the video dump file would be...):
        mplayer -ao pcm -aofile stream.wav -vo null file_to_be_encoded.avi
        Finally, to encode the Ogg Theora file from the original:
        mplayer -ao null -nosound -vo yuv4mpeg file_to_be_encoded.avi &
        (and then - I do this in a separate terminal window, but as far as I know
        it can be done in the same window, albeit messily as both programs output
        status messages)
        encoder_example -v 1 -a 1 stream.wav stream.yuv > theora_file.ogg
        (if/when encoder_example supports 'piped' pcm data, you will be able to:
        mkfifo -m 660 stream.wav
        and there will be only one mplayer command line to call before the
        mplayer -ao pcm -aofile stream.wav -vo yuv4mpeg file_to_be_encoded.avi &
        The encoder_example line above can remain unchanged, unless you want to
        modify the quality settings or supply target bitrates instead.
        On final encoding note:  The encoder takes the size and frame rate of the
        output video directly from the yuv4mpeg stream, and does not yet handle
        'aspect ratio' (either that, or the player_example doesn't), so if you
        want to, for example, create an ogg-theora file from an NTSC SVCD mpeg file
        (480x480) that displays the "correct" size (640x480), you will need to
        explicitly scale it.  Fortunately, mplayer handles this just fine:
        mplayer -ao null -nosound -vo yuv4mpeg -vop scale=640:480 SVCD_File.mpg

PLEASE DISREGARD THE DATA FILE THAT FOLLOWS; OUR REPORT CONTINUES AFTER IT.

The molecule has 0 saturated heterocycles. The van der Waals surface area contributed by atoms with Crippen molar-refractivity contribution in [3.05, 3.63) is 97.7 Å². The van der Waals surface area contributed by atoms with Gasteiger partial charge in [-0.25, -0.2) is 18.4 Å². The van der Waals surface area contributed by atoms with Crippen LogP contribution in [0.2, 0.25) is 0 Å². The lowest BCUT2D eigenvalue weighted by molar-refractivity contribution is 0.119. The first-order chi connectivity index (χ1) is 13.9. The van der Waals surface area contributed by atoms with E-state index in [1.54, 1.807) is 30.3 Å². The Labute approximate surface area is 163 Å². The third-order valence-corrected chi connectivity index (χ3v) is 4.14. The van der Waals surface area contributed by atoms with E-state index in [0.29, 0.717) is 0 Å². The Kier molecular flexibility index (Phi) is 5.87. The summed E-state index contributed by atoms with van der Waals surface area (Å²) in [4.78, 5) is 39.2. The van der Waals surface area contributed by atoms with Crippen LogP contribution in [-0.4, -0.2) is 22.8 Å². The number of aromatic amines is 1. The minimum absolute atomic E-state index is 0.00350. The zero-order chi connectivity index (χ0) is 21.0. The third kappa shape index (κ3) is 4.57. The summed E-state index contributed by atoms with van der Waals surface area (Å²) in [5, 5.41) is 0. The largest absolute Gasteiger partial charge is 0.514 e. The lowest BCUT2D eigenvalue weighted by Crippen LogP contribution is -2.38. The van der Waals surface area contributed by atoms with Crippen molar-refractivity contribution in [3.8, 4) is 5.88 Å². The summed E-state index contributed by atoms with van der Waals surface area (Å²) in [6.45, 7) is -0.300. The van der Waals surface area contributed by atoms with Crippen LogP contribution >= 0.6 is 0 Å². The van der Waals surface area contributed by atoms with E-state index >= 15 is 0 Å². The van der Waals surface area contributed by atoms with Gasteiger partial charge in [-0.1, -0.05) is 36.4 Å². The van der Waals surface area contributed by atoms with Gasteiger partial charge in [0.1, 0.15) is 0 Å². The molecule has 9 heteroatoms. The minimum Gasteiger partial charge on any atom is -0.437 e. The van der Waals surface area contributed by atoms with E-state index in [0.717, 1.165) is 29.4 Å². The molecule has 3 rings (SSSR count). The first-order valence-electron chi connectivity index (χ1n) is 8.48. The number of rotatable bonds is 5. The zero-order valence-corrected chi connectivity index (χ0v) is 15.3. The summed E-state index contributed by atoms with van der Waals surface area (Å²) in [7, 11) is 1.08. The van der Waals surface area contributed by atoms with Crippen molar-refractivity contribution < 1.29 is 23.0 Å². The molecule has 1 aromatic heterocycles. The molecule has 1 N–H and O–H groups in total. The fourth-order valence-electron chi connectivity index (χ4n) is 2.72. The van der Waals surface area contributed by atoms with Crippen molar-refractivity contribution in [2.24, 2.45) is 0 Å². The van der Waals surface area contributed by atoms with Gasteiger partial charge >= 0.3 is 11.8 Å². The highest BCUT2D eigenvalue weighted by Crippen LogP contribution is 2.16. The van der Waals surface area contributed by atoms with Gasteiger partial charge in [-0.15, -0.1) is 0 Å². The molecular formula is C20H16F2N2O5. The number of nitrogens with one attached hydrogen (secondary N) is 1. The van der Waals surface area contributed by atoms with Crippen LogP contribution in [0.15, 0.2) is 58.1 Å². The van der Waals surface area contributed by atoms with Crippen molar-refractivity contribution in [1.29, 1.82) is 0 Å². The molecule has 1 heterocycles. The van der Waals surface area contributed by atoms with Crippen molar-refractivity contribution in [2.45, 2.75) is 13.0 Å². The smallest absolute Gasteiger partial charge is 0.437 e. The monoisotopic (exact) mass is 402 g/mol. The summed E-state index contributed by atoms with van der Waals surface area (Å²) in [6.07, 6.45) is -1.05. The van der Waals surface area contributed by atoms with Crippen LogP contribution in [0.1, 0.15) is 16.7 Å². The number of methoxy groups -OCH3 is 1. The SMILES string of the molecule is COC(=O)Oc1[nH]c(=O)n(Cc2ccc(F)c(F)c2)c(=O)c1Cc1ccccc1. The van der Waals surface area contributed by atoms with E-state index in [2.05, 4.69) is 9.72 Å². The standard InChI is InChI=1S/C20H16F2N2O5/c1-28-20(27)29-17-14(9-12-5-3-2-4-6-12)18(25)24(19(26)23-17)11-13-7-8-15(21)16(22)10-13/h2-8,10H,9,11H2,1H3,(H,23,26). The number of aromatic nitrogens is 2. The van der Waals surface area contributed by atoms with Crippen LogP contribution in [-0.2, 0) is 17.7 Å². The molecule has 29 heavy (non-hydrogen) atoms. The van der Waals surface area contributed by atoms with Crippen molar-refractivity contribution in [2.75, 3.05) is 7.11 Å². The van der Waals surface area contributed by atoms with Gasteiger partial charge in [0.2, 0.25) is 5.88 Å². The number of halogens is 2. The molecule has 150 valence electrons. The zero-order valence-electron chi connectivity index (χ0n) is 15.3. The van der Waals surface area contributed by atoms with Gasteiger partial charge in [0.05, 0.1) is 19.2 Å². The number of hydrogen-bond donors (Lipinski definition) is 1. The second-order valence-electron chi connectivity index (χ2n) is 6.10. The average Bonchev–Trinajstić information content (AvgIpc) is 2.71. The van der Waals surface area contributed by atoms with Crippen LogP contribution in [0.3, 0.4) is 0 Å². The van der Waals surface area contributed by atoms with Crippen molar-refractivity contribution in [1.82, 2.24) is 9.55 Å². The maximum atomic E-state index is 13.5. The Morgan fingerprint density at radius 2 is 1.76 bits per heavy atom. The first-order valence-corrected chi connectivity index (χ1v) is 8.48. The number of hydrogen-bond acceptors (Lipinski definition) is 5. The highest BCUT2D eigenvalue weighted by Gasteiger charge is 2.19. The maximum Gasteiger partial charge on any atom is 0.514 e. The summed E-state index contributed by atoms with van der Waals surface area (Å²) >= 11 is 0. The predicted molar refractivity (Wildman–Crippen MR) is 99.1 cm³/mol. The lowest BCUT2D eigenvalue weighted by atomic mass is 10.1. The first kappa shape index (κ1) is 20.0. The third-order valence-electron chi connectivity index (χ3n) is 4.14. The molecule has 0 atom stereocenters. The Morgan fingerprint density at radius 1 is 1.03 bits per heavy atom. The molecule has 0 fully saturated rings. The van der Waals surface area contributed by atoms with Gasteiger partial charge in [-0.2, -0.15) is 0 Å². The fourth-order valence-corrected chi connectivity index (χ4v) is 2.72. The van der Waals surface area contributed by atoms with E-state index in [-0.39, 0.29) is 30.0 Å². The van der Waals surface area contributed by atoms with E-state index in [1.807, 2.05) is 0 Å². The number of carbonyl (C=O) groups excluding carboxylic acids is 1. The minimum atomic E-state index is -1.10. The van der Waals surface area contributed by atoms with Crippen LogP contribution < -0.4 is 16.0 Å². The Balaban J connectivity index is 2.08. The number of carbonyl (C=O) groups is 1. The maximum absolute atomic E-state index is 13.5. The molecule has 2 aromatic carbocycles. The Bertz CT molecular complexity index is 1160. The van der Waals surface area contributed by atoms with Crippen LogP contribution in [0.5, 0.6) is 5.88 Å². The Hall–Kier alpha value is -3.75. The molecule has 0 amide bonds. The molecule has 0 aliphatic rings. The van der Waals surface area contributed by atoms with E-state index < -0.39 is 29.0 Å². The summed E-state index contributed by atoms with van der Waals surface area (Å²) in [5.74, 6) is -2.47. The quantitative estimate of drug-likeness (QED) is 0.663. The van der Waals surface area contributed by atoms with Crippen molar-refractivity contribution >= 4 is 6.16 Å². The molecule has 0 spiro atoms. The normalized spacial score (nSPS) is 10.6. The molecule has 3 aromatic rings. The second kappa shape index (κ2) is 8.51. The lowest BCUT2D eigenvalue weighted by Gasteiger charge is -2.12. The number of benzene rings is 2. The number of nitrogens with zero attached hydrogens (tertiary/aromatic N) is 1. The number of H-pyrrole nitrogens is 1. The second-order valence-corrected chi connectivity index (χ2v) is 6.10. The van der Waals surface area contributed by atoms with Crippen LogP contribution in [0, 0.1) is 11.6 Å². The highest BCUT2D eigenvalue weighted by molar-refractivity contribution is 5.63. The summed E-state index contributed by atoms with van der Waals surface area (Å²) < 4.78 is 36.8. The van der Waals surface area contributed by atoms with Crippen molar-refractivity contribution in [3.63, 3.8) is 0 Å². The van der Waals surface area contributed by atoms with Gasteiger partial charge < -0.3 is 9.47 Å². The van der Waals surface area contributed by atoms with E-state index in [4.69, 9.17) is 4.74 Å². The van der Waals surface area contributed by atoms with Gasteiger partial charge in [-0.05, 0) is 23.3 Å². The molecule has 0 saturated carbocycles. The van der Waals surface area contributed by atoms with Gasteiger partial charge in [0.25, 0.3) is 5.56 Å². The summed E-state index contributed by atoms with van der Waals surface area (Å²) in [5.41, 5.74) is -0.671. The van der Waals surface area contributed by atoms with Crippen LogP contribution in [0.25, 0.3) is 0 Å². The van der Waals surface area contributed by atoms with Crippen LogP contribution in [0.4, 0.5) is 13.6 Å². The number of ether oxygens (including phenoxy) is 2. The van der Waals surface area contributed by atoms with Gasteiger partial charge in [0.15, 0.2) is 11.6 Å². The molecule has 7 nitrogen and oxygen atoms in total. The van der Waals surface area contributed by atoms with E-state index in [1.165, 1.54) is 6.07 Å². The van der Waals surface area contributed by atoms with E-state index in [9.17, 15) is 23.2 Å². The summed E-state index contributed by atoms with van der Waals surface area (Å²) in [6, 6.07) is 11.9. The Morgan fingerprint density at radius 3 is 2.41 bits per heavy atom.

Some 'data points':
        -a 1, for 44.1khz stereo .wav file, equates to ~64-72kbps
        -v 1, for 640x480 29.970fps video, equates to ~600kbps
        I've tested 'transcoding' a 13-minute-long, 368x480, 29.970 fps, 3750.0 kbps
        color mpeg2 video, 112kbps (?) audio file (Total file size ~315MB)from the
        Prelinger archives as described above, scaling to 640x480, with no problems.
        Synchronization seems fine throughout, and even at -v 1, the resulting video
        did not seem noticeably degraded from the original, though in fairness, the
        original in this case is a faded and grainy 1950's film, so what degradation
        there was is likely to be less noticeable.
        The resulting Theora file was ~68MB.
        Playback by the player_example, as also explicitly stated in the README,
        takes its input from stdin.  However, since *I* read that and STILL tried
        to supply a filename the first time or two that I ran it, I'll reiterate it
        here to cover up my stupidity:
        player_example expects data on stdin, that is, piped.  To play back an Ogg
        Theora file with it, use a command line such as:
        cat Ogg_Theora_File.ogg | player_example
        or simply:
        player_example < Ogg_Theora_File.ogg
        The example player has no options or playing controls, but plays
        back just fine in my experience so far.
        Test encoding with some 'sharper' originals.
        Compare encoding speed and quality with mpeg2 and xvid.
        Comments?  Questions?  Suggestions?
        --- >8 ----